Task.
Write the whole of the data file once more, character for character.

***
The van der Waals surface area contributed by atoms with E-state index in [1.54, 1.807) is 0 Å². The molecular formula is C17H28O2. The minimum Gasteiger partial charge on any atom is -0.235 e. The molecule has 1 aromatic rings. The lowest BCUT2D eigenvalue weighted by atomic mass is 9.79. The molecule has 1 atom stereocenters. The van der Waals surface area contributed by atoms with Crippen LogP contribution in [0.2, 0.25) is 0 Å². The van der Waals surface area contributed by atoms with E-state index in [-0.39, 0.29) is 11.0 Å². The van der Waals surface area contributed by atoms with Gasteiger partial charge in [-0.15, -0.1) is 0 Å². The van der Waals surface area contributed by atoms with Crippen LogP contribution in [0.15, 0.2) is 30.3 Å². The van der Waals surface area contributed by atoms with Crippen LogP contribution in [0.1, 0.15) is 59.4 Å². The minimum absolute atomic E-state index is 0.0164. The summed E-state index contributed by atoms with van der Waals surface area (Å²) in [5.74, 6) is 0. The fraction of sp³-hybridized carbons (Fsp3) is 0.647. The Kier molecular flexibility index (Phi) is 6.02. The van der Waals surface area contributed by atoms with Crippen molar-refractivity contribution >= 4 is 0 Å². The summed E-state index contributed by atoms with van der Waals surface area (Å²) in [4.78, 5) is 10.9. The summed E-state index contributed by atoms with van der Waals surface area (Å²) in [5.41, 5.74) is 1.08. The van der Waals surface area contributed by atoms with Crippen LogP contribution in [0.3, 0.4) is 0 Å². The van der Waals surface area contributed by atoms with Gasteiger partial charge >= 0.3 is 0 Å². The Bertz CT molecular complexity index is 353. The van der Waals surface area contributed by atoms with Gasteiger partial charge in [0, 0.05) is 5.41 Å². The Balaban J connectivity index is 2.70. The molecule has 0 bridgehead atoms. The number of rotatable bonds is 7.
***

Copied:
The van der Waals surface area contributed by atoms with E-state index in [1.54, 1.807) is 0 Å². The molecular formula is C17H28O2. The minimum Gasteiger partial charge on any atom is -0.235 e. The molecule has 1 aromatic rings. The lowest BCUT2D eigenvalue weighted by atomic mass is 9.79. The molecule has 1 atom stereocenters. The van der Waals surface area contributed by atoms with Crippen LogP contribution in [0.2, 0.25) is 0 Å². The van der Waals surface area contributed by atoms with E-state index in [-0.39, 0.29) is 11.0 Å². The van der Waals surface area contributed by atoms with Gasteiger partial charge in [-0.15, -0.1) is 0 Å². The van der Waals surface area contributed by atoms with Crippen LogP contribution in [0.15, 0.2) is 30.3 Å². The van der Waals surface area contributed by atoms with Crippen LogP contribution in [0.1, 0.15) is 59.4 Å². The minimum absolute atomic E-state index is 0.0164. The summed E-state index contributed by atoms with van der Waals surface area (Å²) in [5.74, 6) is 0. The fraction of sp³-hybridized carbons (Fsp3) is 0.647. The Kier molecular flexibility index (Phi) is 6.02. The van der Waals surface area contributed by atoms with Crippen molar-refractivity contribution >= 4 is 0 Å². The summed E-state index contributed by atoms with van der Waals surface area (Å²) in [4.78, 5) is 10.9. The summed E-state index contributed by atoms with van der Waals surface area (Å²) in [5.41, 5.74) is 1.08. The van der Waals surface area contributed by atoms with Crippen LogP contribution in [0.3, 0.4) is 0 Å². The van der Waals surface area contributed by atoms with Gasteiger partial charge >= 0.3 is 0 Å². The Bertz CT molecular complexity index is 353. The van der Waals surface area contributed by atoms with Gasteiger partial charge in [0, 0.05) is 5.41 Å². The Balaban J connectivity index is 2.70. The molecule has 0 bridgehead atoms. The number of rotatable bonds is 7.